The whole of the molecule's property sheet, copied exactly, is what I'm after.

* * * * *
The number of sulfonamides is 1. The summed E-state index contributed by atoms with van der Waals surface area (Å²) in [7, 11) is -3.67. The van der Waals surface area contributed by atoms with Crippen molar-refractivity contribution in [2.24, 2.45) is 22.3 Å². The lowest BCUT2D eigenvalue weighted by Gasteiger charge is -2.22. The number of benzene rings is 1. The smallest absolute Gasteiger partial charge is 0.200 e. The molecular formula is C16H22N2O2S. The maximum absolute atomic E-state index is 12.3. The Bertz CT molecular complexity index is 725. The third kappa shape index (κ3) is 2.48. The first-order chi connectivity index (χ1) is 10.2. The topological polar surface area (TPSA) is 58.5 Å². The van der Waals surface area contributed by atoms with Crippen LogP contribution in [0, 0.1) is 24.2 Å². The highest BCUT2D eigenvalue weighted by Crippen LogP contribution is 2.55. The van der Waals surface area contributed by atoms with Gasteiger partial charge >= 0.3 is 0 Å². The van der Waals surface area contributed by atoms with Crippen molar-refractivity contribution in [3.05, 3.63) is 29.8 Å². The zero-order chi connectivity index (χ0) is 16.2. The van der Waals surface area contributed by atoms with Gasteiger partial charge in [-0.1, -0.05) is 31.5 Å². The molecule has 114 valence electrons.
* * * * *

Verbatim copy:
The number of sulfonamides is 1. The summed E-state index contributed by atoms with van der Waals surface area (Å²) in [7, 11) is -3.67. The van der Waals surface area contributed by atoms with Crippen molar-refractivity contribution in [2.24, 2.45) is 22.3 Å². The lowest BCUT2D eigenvalue weighted by Gasteiger charge is -2.22. The number of benzene rings is 1. The smallest absolute Gasteiger partial charge is 0.200 e. The molecular formula is C16H22N2O2S. The maximum absolute atomic E-state index is 12.3. The Bertz CT molecular complexity index is 725. The third kappa shape index (κ3) is 2.48. The first-order chi connectivity index (χ1) is 10.2. The topological polar surface area (TPSA) is 58.5 Å². The van der Waals surface area contributed by atoms with Crippen LogP contribution in [0, 0.1) is 24.2 Å². The highest BCUT2D eigenvalue weighted by Crippen LogP contribution is 2.55. The van der Waals surface area contributed by atoms with Gasteiger partial charge >= 0.3 is 0 Å². The van der Waals surface area contributed by atoms with Crippen molar-refractivity contribution in [3.05, 3.63) is 29.8 Å². The zero-order chi connectivity index (χ0) is 16.2. The van der Waals surface area contributed by atoms with Gasteiger partial charge in [-0.1, -0.05) is 31.5 Å². The molecule has 114 valence electrons.